File photo shows Zimbabwean First Lady Grace Mugabe addresses at a meeting in Harare, Zimbabwe, July 27, 2017. (Xinhua/Stringer)
CAPE TOWN, Aug. 21 (Xinhua) -- The South African government has granted diplomatic immunity to Zimbabwe's first lady Grace Mugabe who is charged with assault, it was announced on Sunday.
"I hereby recognize the immunities and privileges of the First Lady of the Republic of Zimbabwe, Dr Grace Mugabe," South African Minister of International Relations and Cooperation Maite Nkoana-Mashabane said in a notice.
The decision was made "in accordance with the powers vested in me by section 7(2) of the Diplomatic Immunities and Privileges Act 2001 (Act No 37 of 2001) and acting in the Interest of (the) Republic of South Africa", the minister said.
The immunities and privileges of Mugabe are recognized "in terms of international law", Nkoana-Mashabane added.
However, civil rights group AfriForum said it would approach the courts to contest the diplomatic immunity, saying "it is not a correct decision" which contravenes South Africa's laws, as well as the rights of the victim to see justice.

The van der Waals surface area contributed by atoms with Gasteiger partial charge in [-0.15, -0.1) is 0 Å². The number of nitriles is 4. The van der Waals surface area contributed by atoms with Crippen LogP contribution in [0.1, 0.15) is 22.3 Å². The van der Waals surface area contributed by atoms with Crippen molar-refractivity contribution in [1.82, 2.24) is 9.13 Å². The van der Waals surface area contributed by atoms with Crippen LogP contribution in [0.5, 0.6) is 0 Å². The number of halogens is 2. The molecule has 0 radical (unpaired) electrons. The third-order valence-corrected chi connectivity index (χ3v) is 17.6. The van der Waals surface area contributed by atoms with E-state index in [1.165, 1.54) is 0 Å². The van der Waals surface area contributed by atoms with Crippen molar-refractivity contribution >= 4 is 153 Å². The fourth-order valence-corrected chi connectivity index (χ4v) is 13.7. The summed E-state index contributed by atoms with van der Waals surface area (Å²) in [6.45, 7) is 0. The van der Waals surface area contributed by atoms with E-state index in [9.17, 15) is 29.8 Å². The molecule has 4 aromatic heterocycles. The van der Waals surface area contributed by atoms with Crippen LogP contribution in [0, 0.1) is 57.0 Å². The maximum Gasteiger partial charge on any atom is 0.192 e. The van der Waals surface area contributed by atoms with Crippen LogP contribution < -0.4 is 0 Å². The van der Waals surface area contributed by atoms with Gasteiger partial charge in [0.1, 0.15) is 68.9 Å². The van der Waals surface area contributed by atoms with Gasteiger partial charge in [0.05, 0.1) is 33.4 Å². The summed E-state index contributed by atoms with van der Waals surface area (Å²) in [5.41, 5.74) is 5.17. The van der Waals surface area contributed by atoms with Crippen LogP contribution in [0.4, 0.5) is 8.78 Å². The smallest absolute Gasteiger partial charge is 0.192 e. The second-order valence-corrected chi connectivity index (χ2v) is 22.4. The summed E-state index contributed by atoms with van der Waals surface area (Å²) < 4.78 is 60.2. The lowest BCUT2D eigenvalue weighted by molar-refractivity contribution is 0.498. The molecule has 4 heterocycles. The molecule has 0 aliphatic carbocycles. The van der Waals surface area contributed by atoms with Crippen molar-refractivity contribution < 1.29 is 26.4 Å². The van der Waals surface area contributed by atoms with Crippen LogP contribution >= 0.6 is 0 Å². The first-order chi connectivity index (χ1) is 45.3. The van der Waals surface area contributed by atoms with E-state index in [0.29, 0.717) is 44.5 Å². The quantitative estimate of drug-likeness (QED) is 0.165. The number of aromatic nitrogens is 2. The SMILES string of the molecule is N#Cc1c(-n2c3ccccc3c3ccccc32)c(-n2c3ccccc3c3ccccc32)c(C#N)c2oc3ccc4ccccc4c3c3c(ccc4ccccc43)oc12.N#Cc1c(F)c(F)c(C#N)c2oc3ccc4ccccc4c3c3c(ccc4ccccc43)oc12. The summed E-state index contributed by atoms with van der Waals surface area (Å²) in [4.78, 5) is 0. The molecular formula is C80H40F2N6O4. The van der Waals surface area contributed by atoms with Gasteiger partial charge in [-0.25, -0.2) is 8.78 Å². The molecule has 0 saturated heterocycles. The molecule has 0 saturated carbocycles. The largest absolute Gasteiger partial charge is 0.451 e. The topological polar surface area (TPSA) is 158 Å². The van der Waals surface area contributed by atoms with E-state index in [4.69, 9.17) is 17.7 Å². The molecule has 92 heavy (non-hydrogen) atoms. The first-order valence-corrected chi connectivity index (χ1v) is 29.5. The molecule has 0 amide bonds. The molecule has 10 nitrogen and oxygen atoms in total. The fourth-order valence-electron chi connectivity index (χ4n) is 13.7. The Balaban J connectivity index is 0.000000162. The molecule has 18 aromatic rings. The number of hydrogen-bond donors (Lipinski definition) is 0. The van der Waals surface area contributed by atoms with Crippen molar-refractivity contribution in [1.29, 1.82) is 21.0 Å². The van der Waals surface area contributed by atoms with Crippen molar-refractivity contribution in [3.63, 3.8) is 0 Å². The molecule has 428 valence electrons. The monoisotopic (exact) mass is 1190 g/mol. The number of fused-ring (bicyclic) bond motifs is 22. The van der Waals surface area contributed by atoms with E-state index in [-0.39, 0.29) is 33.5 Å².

The group vowed to "carry on with a private prosecution".
Grace, Zimbabwean President Robert Mugabe's wife, is embroiled in a court case for allegedly beating a model in Johannesburg on August 13.
The model, Gabriella Engels, claims that Grace attacked her with an extension cord at a Johannesburg hotel. Engels reportedly was partying with Grace's two sons at the time of the assault.
Grace reportedly turned herself in to South African police last Tuesday.
Following the assault, the Zimbabwean government sent correspondence to the South African government, requesting diplomatic immunity for the first lady.
Grace, who was in South Africa for medical purposes, reportedly has left South Africa with her husband who attended the just concluded 37th Summit of the Southern African Development Community in Pretoria.